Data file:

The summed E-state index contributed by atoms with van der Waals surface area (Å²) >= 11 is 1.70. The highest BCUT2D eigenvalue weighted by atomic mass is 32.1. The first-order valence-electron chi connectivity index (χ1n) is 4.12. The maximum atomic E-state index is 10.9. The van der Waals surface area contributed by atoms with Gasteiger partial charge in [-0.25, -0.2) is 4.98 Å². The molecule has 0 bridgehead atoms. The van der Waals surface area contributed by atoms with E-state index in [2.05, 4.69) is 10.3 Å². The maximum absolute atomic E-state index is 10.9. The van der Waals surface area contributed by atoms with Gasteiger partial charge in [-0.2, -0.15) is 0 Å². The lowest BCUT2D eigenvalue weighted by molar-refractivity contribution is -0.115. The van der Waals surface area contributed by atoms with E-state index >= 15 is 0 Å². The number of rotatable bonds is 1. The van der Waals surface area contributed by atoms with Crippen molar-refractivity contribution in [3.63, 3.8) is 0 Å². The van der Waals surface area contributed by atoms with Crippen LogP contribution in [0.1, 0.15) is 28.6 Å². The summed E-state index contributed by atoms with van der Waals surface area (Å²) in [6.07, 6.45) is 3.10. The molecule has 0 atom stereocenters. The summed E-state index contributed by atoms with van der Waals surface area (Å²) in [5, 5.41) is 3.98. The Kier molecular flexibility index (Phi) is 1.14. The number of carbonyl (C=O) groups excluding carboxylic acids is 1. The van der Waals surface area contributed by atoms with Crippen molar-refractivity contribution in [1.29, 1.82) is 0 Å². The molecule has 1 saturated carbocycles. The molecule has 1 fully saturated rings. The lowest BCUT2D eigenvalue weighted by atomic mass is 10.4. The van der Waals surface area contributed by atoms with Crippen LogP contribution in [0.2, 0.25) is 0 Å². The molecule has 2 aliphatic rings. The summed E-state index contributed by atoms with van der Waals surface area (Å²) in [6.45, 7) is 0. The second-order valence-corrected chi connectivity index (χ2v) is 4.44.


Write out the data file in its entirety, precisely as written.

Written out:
The summed E-state index contributed by atoms with van der Waals surface area (Å²) >= 11 is 1.70. The highest BCUT2D eigenvalue weighted by atomic mass is 32.1. The first-order valence-electron chi connectivity index (χ1n) is 4.12. The maximum atomic E-state index is 10.9. The van der Waals surface area contributed by atoms with Gasteiger partial charge in [-0.25, -0.2) is 4.98 Å². The molecule has 0 bridgehead atoms. The van der Waals surface area contributed by atoms with E-state index in [2.05, 4.69) is 10.3 Å². The maximum absolute atomic E-state index is 10.9. The van der Waals surface area contributed by atoms with Gasteiger partial charge in [-0.2, -0.15) is 0 Å². The lowest BCUT2D eigenvalue weighted by molar-refractivity contribution is -0.115. The van der Waals surface area contributed by atoms with E-state index >= 15 is 0 Å². The number of rotatable bonds is 1. The van der Waals surface area contributed by atoms with Crippen molar-refractivity contribution in [3.63, 3.8) is 0 Å². The van der Waals surface area contributed by atoms with Crippen LogP contribution in [0.1, 0.15) is 28.6 Å². The summed E-state index contributed by atoms with van der Waals surface area (Å²) in [6.07, 6.45) is 3.10. The molecule has 0 atom stereocenters. The summed E-state index contributed by atoms with van der Waals surface area (Å²) in [5, 5.41) is 3.98. The Kier molecular flexibility index (Phi) is 1.14. The number of carbonyl (C=O) groups excluding carboxylic acids is 1. The van der Waals surface area contributed by atoms with Crippen molar-refractivity contribution in [1.29, 1.82) is 0 Å². The molecule has 1 saturated carbocycles. The molecule has 1 fully saturated rings. The lowest BCUT2D eigenvalue weighted by atomic mass is 10.4. The van der Waals surface area contributed by atoms with Crippen LogP contribution in [0.2, 0.25) is 0 Å². The molecule has 2 aliphatic rings. The summed E-state index contributed by atoms with van der Waals surface area (Å²) in [6.45, 7) is 0. The second-order valence-corrected chi connectivity index (χ2v) is 4.44.